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During my summer as a volunteer wildlife technician in Sequoia and Kings Canyon National Parks, I spent my days trekking with a pack full of tracking equipment to survey animal populations. After my work was done, I’d jump in the nearest river, cook, then bear-proof my camp. At night, I’d comb through maps by headlamp, creating my ultimate ticklist for the parks. At the top was Evolution Valley—as a wannabe biologist, I fell in love with the name. It was also one of the last areas explored by early park pioneers.
Theodore S. Solomons and E.C. Bonner explored this area in 1895 while scouting a hiker’s route along the crest of the Sierra (it would eventually become the John Muir Trail). They came across a congregation of stunning peaks lining the South Fork of the San Joaquin River, and they altered course to the glaciated valley beneath them, finding clear lakes, dwarf meadows, and jagged sky-stabbing peaks. Solomons christened these mountains the Evolution Group because “I could think of none more fitting than the great evolutionists, so at-one in their devotion to the sublime in Nature.”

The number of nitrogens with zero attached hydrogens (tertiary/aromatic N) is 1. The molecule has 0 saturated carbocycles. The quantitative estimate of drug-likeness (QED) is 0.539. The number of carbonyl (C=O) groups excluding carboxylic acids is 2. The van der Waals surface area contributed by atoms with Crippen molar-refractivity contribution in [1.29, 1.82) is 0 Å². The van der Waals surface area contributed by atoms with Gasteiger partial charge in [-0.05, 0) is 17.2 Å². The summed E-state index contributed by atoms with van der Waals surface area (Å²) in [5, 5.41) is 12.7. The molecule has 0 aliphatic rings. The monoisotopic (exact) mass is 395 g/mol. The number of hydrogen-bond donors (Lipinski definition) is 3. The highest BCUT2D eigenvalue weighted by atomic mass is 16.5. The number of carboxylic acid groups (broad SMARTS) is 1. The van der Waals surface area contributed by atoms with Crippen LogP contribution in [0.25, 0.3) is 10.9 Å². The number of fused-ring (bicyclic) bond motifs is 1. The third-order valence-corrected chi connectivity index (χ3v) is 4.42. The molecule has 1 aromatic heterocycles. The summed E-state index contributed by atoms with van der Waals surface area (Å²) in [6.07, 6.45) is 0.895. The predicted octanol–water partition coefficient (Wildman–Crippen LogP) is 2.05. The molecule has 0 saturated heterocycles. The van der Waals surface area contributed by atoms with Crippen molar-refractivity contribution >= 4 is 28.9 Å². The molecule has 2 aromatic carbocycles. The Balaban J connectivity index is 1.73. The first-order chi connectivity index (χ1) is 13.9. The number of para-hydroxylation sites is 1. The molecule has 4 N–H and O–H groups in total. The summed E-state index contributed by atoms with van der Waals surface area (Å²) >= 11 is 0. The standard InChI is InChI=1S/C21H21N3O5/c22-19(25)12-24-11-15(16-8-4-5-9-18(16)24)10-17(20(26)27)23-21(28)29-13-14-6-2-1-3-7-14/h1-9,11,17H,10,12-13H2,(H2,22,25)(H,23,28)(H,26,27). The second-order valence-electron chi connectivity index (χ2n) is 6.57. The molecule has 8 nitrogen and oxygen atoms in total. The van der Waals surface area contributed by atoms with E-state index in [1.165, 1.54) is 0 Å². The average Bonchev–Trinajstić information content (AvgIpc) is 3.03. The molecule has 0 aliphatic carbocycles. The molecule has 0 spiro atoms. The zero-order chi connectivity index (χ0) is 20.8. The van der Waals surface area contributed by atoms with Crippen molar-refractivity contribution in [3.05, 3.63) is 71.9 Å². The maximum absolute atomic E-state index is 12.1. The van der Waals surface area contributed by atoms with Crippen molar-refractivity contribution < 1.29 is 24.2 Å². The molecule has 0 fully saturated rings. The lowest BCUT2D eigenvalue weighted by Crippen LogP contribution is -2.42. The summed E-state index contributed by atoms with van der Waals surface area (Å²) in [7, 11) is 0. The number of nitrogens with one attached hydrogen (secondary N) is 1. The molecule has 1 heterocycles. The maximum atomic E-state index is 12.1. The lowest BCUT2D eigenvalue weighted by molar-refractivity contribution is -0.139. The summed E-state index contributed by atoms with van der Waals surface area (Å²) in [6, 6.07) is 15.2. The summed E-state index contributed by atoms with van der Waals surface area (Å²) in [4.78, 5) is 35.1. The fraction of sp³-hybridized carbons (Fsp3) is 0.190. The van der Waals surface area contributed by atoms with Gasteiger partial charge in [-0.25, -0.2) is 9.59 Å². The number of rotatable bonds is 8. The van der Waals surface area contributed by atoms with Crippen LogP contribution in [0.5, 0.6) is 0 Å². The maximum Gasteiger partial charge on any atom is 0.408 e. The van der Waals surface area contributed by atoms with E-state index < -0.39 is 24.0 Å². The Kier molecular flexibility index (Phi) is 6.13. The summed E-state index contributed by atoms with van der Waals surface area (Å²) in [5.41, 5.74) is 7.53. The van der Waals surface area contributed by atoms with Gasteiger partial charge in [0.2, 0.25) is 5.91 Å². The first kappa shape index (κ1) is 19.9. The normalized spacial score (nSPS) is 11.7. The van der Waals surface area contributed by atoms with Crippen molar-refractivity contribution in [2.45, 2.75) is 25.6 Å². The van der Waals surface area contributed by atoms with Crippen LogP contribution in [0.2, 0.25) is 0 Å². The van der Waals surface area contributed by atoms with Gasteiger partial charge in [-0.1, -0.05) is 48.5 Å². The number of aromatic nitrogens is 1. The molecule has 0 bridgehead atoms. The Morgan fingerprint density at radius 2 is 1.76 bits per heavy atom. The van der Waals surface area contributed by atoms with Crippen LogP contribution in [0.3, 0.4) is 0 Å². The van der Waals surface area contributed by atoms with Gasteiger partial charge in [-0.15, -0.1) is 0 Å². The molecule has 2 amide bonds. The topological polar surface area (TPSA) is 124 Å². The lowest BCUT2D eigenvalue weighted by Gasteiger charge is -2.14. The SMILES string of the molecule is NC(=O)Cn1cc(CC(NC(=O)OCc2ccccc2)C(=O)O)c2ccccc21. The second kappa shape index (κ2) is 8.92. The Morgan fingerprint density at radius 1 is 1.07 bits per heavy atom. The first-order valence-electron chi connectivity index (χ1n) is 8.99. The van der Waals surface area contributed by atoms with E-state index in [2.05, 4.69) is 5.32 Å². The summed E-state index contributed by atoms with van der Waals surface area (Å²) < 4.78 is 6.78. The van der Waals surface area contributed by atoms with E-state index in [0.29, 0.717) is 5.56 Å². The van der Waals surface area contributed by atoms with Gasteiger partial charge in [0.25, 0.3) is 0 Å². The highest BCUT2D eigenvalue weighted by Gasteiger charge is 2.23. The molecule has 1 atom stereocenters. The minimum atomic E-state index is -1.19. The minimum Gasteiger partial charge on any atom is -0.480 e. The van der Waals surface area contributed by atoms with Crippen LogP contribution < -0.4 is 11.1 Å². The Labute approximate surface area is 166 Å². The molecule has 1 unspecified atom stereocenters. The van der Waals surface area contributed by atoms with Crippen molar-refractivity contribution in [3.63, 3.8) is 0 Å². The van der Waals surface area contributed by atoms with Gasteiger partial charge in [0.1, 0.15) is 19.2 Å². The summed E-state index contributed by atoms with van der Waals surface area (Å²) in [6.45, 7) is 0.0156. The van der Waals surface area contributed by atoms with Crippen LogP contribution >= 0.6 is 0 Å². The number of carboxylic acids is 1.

I never made it that deep into the backcountry that summer. But the Reader Leader contest was all it took to get me planning again. Here’s how I did it:
Day one Take the Piute Pass Trail from North Lake Campground, 20 miles west of Bishop, and hike six miles gaining 2,000 feet to make camp near Upper Golden Trout Lake (no camping within 400 feet).
Day two Continue on Piute Pass to reach the JMT (and enter the national park) at mile 17.4. Reach a footbridge over Jeffrey pine-lined Piute Creek, and camp on designated pads nearby.
Day three Descend 7.3 miles on the JMT into Evolution Valley, then add an easy 1.2 miles to camp by Evolution Lake.
Day four Rest and explore. Get surefire solitude in McGee Canyon (south about .5 mile back). Or bag flattopped Mt. Darwin via the class 3 West Ridge.
Day five Leave the JMT, taking the switchbacks above Evolution Lake to access Darwin Canyon and a class 2 scramble up and over Lamarck Col to Upper Lamarck Lake, 2,100-feet below. Camp, or finish the last 2.7 miles to the trailhead.